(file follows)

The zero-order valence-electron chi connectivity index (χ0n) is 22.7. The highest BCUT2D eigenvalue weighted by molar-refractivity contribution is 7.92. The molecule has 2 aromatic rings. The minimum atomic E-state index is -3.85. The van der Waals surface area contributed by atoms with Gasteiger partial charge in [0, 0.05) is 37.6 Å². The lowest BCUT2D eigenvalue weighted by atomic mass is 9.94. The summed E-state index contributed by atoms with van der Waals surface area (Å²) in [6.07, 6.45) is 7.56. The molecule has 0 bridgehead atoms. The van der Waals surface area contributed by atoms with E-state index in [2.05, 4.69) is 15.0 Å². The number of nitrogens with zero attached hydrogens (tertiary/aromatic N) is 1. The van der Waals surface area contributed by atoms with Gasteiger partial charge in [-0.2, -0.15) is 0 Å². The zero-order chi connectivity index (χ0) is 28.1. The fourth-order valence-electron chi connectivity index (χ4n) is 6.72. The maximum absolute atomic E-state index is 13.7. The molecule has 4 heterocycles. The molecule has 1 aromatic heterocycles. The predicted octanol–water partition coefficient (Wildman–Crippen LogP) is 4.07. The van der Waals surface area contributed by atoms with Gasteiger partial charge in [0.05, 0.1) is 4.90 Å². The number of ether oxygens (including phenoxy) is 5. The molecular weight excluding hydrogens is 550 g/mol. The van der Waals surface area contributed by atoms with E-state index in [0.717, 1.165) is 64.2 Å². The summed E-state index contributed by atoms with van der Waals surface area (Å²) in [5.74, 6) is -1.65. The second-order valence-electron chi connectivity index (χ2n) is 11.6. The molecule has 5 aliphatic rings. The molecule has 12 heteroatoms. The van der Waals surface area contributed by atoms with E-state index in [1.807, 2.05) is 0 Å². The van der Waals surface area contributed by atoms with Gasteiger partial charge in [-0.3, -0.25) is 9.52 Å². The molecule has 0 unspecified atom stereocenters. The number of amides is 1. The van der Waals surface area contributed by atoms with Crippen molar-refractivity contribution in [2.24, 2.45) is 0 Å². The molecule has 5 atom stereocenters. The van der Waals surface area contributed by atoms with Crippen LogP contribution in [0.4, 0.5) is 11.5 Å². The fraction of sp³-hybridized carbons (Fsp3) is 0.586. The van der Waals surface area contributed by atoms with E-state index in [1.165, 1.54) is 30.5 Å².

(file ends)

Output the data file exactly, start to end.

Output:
The zero-order valence-electron chi connectivity index (χ0n) is 22.7. The highest BCUT2D eigenvalue weighted by molar-refractivity contribution is 7.92. The molecule has 2 aromatic rings. The minimum atomic E-state index is -3.85. The van der Waals surface area contributed by atoms with Gasteiger partial charge in [0, 0.05) is 37.6 Å². The lowest BCUT2D eigenvalue weighted by atomic mass is 9.94. The summed E-state index contributed by atoms with van der Waals surface area (Å²) in [6.07, 6.45) is 7.56. The molecule has 0 bridgehead atoms. The van der Waals surface area contributed by atoms with E-state index in [2.05, 4.69) is 15.0 Å². The number of nitrogens with zero attached hydrogens (tertiary/aromatic N) is 1. The van der Waals surface area contributed by atoms with Gasteiger partial charge in [-0.2, -0.15) is 0 Å². The zero-order chi connectivity index (χ0) is 28.1. The fourth-order valence-electron chi connectivity index (χ4n) is 6.72. The maximum absolute atomic E-state index is 13.7. The molecule has 4 heterocycles. The molecule has 1 aromatic heterocycles. The predicted octanol–water partition coefficient (Wildman–Crippen LogP) is 4.07. The van der Waals surface area contributed by atoms with Gasteiger partial charge in [0.05, 0.1) is 4.90 Å². The number of ether oxygens (including phenoxy) is 5. The molecular weight excluding hydrogens is 550 g/mol. The van der Waals surface area contributed by atoms with E-state index in [0.717, 1.165) is 64.2 Å². The summed E-state index contributed by atoms with van der Waals surface area (Å²) in [5.74, 6) is -1.65. The second-order valence-electron chi connectivity index (χ2n) is 11.6. The molecule has 5 aliphatic rings. The molecule has 12 heteroatoms. The van der Waals surface area contributed by atoms with E-state index in [1.807, 2.05) is 0 Å². The van der Waals surface area contributed by atoms with Gasteiger partial charge in [-0.3, -0.25) is 9.52 Å². The molecule has 0 unspecified atom stereocenters. The number of amides is 1. The van der Waals surface area contributed by atoms with Crippen molar-refractivity contribution in [2.24, 2.45) is 0 Å². The molecule has 5 atom stereocenters. The van der Waals surface area contributed by atoms with Crippen LogP contribution in [0.4, 0.5) is 11.5 Å². The fraction of sp³-hybridized carbons (Fsp3) is 0.586. The van der Waals surface area contributed by atoms with E-state index in [1.165, 1.54) is 30.5 Å².